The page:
Having said that, previous match that has been expended on the corridor may not technically satisfying match requirement, it does show a level of commitment to the project and can make the project more competitive.

Question
Are the evaluation scores from TIGER 1 & 2 applications available?

Answer
We do not have the exact scores. However, we are able to provide strengths and weaknesses of applications in a debrief. We're happy to go through the criteria and where your application did well, but we do not release the exact scores of applications.

Question
City of Ithaca would like to have a critique of sorts on our last application. Who could provide a score card or something that scores our application?

Answer
If you're interested in a debrief, please contact me at john.kennedy@dot.gov or (202) 493-0282.

Question
Is there an emphasis on freight/goods movement projects during this round of TIGER?

Answer
I wouldn't say there's more of an emphasis than there has been in the previous two rounds. That being said, freight always does well in TIGER and a lot of that has to do with the nature of the program. We have a merit-based program that looks at the BCA and freight projects tend to score very well on our criteria. There's not extra emphasis, but freight does well in TIGER. We definitely encourage freight applications. We did give a nod to the national export commission that you'll see in the NOFA.

Question
Considering Recreational Trails in Rural areas with adjacent equestrian/buggy trail, is acquisition funds allowable as part of the construction budget?

Answer
Acquisition funds would be allowed as part of the project budget to the extent that it's part of an overall budget that includes construction. With respect to design, engineering, acquisition of right of way, acquisition otherwise, we generally recognize that that's often part of a capital project, but we like to see that as a reasonable part of an overall construction project. We would not want to fund a project that was only or had too high of a ratio of project cost devoted to acquisition or other similar activities. That goes back to the genesis of the program and the Recovery Act and our continued use of short-term economic activity. Creating jobs is one of our selection criteria. Another thing I want to point out about this question is that generally, trails for bicycle and pedestrian facilities that have been most competitive in the TIGER program have been projects that are well aligned with the overall multi-modal transportation system in the area. Coordinating with commuting patterns would attract a lot of people using the facilities. Recreational facilities have been less competitive as compared with those other types of bicycle and pedestrian networks that are really tied into connecting day-to-day activities in an area.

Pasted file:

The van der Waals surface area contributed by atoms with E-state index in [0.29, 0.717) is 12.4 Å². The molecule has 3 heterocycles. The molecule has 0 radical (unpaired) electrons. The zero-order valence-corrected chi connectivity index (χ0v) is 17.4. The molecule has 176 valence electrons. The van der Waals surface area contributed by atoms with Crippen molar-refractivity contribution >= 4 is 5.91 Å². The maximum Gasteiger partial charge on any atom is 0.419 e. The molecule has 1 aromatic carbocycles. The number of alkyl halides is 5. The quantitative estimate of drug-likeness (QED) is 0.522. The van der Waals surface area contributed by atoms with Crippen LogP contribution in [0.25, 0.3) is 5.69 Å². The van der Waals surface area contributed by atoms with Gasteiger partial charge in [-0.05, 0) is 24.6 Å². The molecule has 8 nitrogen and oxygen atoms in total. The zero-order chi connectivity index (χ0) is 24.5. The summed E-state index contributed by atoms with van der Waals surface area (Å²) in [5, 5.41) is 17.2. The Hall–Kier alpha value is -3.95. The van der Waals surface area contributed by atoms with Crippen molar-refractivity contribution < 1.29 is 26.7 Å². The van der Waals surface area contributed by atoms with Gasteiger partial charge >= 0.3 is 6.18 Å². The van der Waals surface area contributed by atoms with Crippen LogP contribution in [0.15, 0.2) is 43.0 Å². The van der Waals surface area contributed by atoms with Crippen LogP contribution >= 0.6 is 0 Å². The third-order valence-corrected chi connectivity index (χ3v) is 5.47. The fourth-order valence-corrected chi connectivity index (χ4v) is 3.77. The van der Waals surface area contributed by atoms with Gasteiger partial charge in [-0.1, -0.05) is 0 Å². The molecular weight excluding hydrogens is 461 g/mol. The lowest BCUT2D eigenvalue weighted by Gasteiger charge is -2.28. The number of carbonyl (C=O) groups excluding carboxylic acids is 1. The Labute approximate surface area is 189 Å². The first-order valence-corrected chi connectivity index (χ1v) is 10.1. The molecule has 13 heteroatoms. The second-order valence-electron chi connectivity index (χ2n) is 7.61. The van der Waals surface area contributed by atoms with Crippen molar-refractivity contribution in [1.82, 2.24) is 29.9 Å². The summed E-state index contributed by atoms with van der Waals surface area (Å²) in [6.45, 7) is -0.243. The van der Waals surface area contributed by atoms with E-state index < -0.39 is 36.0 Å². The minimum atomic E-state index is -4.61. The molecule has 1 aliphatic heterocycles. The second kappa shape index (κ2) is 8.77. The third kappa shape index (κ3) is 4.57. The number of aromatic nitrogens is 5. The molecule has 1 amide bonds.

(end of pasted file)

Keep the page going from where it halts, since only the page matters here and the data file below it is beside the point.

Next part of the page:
Question
Will each criterion have a specific point value? If yes, what are the point values of each criterion? What are the high-point value ones?

Answer
If you reference the NOFA, it goes through our evaluation scoring in great detail. I will tell you that basically for each criteria the application is rated against how well it aligns to that criteria, ranging from 'Highly Recommended' to 'Recommended' to 'Not Recommended' and 'Negative'. If it received a rating of 'Negative', your application actually had a negative impact on those criteria. We don't see a lot of those. 'Highly recommended' and 'Recommended' are the ones at the top. Projects that get 'Highly Recommended' across multiple criteria are the projects that generally get elevated to the review team.

Question
How do I tap into your technical staff?

Answer
We're happy at DOT to provide assistance, so please feel free to contact me and I'll put you into contact with the right people.

Question
What role does a State DOT have in an application by a City or County?

Answer
Actually, the State DOTs have a very essential role in the process. It always helps an application if you can show support from your State DOT in terms of alignment of priorities. We understand that these projects might not be high on the State DOT list and that's why you're seeking other sources of revenue but to the extent that you can show involvement with the State DOT doesn't hurt at all. Also, we like to encourage multi-state applications, the State DOTs, getting together, and that doesn't count against your three application limit, and that is to encourage multi-jurisdictional projects.